Parisian Flair in Macao

By Linda Tancs

Dubbed “Las Vegas of Asia,” you’ll find the same international flair in Macao, China, as you would on The Strip. That includes the Parisian Macao, a hotel complex featuring a half-scale replica of the Eiffel Tower. Watch it be illuminated every 15 minutes during the Grand Illumination Show, a blaze of color from base to tip. And you can’t beat the skyline views from the deck on level 37.

Bali’s Lion King

By Linda Tancs

Singaraja is a port town in northern Bali and the former Dutch colonial capital. Its name means “lion king,” an apt description for an area historically comprising the kingdom of Buleleng. One of its prized attractions is Gedong Kirtya, a library founded by the Dutch in 1928. Located just south of the town center, it is reputedly the only library of lontar manuscripts (ancient and sacred texts on palm leaves) in the world. Its treasure trove includes collections and copies of handwritten texts on Balinese literature, myths, medicines, magic and religion.

World’s Longest Sea Bridge

By Linda Tancs

Dubbed the world’s longest sea bridge, China’s Hong Kong-Zhuhai-Macau Bridge connects the Chinese mainland to Hong Kong and Macau. When it opened last year, Chinese President Xi Jinping hailed it as a showpiece of innovation and integration, spanning 34 miles across the Pearl River estuary. Now you can shave some time off the journey from the mainland to enjoy the Christmas celebrations in Hong Kong and Macau.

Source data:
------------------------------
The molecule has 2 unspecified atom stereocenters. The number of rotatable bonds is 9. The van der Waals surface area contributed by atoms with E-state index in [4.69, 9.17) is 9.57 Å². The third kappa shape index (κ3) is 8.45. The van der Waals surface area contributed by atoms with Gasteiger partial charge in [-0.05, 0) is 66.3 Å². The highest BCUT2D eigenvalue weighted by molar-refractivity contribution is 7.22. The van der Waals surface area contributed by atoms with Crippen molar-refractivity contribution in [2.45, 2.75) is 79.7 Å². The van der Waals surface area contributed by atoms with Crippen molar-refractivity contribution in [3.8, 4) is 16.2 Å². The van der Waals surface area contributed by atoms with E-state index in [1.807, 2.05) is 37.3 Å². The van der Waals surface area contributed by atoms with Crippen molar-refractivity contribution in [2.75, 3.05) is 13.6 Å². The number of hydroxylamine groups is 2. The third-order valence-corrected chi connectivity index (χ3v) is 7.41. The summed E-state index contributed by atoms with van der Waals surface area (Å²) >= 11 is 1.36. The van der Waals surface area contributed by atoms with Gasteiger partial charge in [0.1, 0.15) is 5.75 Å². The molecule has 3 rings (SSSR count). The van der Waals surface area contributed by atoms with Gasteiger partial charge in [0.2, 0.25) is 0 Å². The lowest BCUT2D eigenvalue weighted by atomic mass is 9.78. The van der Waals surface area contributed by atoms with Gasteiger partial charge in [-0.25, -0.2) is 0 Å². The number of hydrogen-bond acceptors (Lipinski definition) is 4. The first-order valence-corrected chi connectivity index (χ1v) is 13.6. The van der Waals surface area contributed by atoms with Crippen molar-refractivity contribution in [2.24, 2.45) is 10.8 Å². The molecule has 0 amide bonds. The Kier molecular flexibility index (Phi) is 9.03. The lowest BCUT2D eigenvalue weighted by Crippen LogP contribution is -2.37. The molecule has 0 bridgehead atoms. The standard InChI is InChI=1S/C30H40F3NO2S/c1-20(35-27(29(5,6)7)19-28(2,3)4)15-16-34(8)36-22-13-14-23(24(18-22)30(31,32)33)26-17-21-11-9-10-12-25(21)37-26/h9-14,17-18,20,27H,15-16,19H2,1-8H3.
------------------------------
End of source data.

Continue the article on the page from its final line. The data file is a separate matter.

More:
The Old and New in Southeast Asia

By Linda Tancs

One of the newest countries of the 21st century, the island nation of Timor-Leste (East Timor) owes its diversity to influences of old. Namely, a combination of traditional Timorese, Portuguese, Chinese and Indonesian influences permeates its architecture, cuisine, fashion and art. Perhaps the best-kept secret of Southeast Asia, the current dry season is an opportune time for diving (especially at Jaco Island), trekking, whale watching and fishing. Located at the southern extreme of the Malay Archipelago, access by air is easy with international flights from Bali, Australia and Singapore.

The White Temple

By Linda Tancs

Typically adorned in brilliant colors, there’s one temple in Thailand that breaks the mold—the White Temple (Wat Rong Khun) just outside Chiang Rai. The brainchild of artist Chalermchai Kositpipat, its ghostly, otherworldly appearance is intended to convey Buddha’s purity. Funded entirely by the artist, the structure depicts Buddhist ideals of life and death. For temple “purists,” there is an ornate, gold building next to the temple; it houses a public restroom popularly referred to as the most beautiful in Thailand.

A Thousand Rice Paddies

By Linda Tancs

Shiroyone Senmaida (meaning “a thousand rice paddies in Shiroyone”) is a rice terrace outside Wajima, Japan, comprising 1,004 small rice paddies on steep slopes beside the Sea of Japan. Nationally designated a “Special Place of Scenic Beauty,” each field is farmed by hand. The view is stunning at any time of year, but from mid-October to mid-March (when farming ceases), the fields are illuminated at night with thousands of LED lights that change color every 30 minutes. To get there, take the local bus toward Ushitsu to Shiroyone Senmaida station.